JiscMail Logo
Email discussion lists for the UK Education and Research communities

Help for EAST-WEST-RESEARCH Archives


EAST-WEST-RESEARCH Archives

EAST-WEST-RESEARCH Archives


EAST-WEST-RESEARCH@JISCMAIL.AC.UK


View:

Message:

[

First

|

Previous

|

Next

|

Last

]

By Topic:

[

First

|

Previous

|

Next

|

Last

]

By Author:

[

First

|

Previous

|

Next

|

Last

]

Font:

Proportional Font

LISTSERV Archives

LISTSERV Archives

EAST-WEST-RESEARCH Home

EAST-WEST-RESEARCH Home

EAST-WEST-RESEARCH  September 2003

EAST-WEST-RESEARCH September 2003

Options

Subscribe or Unsubscribe

Subscribe or Unsubscribe

Log In

Log In

Get Password

Get Password

Subject:

Slavoj Zizek: Learning To Love Leni Riefenstahl

From:

"Serguei Alex. Oushakine" <[log in to unmask]>

Reply-To:

Serguei Alex. Oushakine

Date:

Wed, 24 Sep 2003 11:17:44 -0400

Content-Type:

text/plain

Parts/Attachments:

Parts/Attachments

text/plain (123 lines)

By Slavoj Zizek | 9.10.03

Learning To Love Leni Riefenstahl

http://www.inthesetimes.com/print.php?id=359_0_4_0

The life and work of Leni Riefenstahl, who died on Monday at age 101, seems
to lend itself to a mapping of a devolution, progressing toward a dark
conclusion. It began with the early “mountain films” of the 1920s that she
starred in and later began directing as well, which celebrated heroism and
bodily effort in the extreme conditions of mountain climbing. It went on to
her notorious Nazi documentaries in the ‘30s, celebrating bodily discipline,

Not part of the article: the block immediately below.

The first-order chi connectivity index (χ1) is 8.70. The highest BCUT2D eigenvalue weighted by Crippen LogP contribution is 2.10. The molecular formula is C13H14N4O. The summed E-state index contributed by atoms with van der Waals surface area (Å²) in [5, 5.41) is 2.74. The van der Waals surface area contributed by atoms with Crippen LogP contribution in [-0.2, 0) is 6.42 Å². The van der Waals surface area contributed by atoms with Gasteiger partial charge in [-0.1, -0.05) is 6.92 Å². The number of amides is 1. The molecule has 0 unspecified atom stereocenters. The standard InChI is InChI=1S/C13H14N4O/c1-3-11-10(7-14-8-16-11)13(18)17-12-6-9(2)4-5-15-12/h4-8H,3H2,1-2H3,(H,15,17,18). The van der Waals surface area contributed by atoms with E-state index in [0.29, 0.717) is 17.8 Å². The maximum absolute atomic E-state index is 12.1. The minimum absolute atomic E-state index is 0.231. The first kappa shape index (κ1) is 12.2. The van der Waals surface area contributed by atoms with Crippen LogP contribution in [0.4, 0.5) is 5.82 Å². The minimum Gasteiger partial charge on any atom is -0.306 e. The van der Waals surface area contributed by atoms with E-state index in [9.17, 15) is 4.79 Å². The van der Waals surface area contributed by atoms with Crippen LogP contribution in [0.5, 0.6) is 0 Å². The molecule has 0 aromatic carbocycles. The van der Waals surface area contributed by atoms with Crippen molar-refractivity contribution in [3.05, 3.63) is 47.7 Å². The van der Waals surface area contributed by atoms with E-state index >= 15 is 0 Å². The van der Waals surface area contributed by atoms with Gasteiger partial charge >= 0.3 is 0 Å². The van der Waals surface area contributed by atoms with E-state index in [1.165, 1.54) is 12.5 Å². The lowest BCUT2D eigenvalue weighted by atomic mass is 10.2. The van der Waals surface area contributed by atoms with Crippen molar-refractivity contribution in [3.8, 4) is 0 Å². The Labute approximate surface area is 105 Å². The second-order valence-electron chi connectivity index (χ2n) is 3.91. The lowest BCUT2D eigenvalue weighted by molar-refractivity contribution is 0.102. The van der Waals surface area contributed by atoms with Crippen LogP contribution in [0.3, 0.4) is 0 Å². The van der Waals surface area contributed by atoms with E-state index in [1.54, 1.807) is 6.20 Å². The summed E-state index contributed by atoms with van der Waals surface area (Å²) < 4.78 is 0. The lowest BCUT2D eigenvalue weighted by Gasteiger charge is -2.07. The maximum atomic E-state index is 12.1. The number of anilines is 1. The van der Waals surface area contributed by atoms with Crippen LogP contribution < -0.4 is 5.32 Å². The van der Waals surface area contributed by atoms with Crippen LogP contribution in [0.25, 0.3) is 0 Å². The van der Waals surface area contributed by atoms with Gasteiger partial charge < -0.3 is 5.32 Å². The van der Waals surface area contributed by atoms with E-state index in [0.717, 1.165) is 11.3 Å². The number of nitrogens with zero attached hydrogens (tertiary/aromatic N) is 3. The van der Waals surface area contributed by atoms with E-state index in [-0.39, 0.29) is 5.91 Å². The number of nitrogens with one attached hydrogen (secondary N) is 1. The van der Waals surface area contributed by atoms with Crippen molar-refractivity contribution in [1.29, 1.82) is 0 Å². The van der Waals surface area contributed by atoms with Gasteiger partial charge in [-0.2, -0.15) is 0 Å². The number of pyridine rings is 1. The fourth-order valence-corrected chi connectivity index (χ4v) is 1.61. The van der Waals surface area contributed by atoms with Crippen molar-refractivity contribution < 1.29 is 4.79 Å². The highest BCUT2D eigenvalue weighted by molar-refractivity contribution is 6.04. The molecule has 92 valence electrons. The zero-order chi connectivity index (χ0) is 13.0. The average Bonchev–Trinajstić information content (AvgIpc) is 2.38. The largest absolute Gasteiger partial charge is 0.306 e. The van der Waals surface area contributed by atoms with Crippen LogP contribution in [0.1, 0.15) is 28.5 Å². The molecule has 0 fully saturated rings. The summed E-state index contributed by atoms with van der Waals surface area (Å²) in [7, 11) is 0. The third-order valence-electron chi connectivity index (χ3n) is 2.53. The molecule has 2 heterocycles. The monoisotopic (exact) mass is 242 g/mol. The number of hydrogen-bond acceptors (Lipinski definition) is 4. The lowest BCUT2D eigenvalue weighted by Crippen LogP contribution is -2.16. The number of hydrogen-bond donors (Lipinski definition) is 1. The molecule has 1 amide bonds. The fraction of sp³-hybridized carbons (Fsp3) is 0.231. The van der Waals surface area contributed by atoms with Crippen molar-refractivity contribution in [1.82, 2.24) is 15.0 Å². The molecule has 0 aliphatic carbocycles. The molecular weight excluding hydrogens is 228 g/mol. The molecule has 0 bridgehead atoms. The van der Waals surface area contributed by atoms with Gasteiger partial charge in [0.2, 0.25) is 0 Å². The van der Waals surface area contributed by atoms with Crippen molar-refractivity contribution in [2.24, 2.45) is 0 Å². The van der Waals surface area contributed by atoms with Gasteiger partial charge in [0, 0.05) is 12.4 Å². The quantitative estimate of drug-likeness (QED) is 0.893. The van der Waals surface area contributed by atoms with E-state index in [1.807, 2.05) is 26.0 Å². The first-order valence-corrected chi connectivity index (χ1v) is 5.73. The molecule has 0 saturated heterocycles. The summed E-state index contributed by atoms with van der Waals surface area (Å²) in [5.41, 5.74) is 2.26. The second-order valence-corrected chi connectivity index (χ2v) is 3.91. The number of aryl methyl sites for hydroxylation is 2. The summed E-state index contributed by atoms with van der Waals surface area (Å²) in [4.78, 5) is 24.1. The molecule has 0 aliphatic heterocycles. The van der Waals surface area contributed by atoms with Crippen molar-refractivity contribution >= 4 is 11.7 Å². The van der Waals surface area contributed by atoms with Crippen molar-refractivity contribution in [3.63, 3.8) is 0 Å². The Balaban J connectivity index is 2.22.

concentration, and strength of will in sport as well as in politics. Then,
after World War II, in her photo albums, she rediscovered her ideal of
bodily beauty and graceful self-mastery in the Nuba African tribe. Finally,
in her last decades, she learned the difficult art of deep sea diving and
started shooting documentaries about the strange life in the dark depths of
the sea.

We thus obtain a clear trajectory from the top to the bottom: We begin with
rugged individuals struggling at the mountain tops and gradually descend,
until we reach the amorphous teem of life at the bottom of the sea. Is not
what she encountered down there her ultimate object, the obscene and
irresistibly thriving eternal force of life itself, what she was searching
for all along? And does this not apply also to her personality? It seems
that the fear of those who are fascinated by Leni is no longer “When will
she die?” but “Will she ever die?” Although rationally we know that she has
just passed away, we somehow do not really believe it. She will go on
forever.

This continuity of her career is usually given a fascist twist, as in the
exemplary case of the famous Susan Sontag essay on Leni, “Fascinating
Fascism.” The idea is that even her pre- and post-Nazi films articulate a
fascist vision of life: Leni’s fascism is deeper than her direct celebration
of Nazi politics; it resides already in her pre-political aesthetics of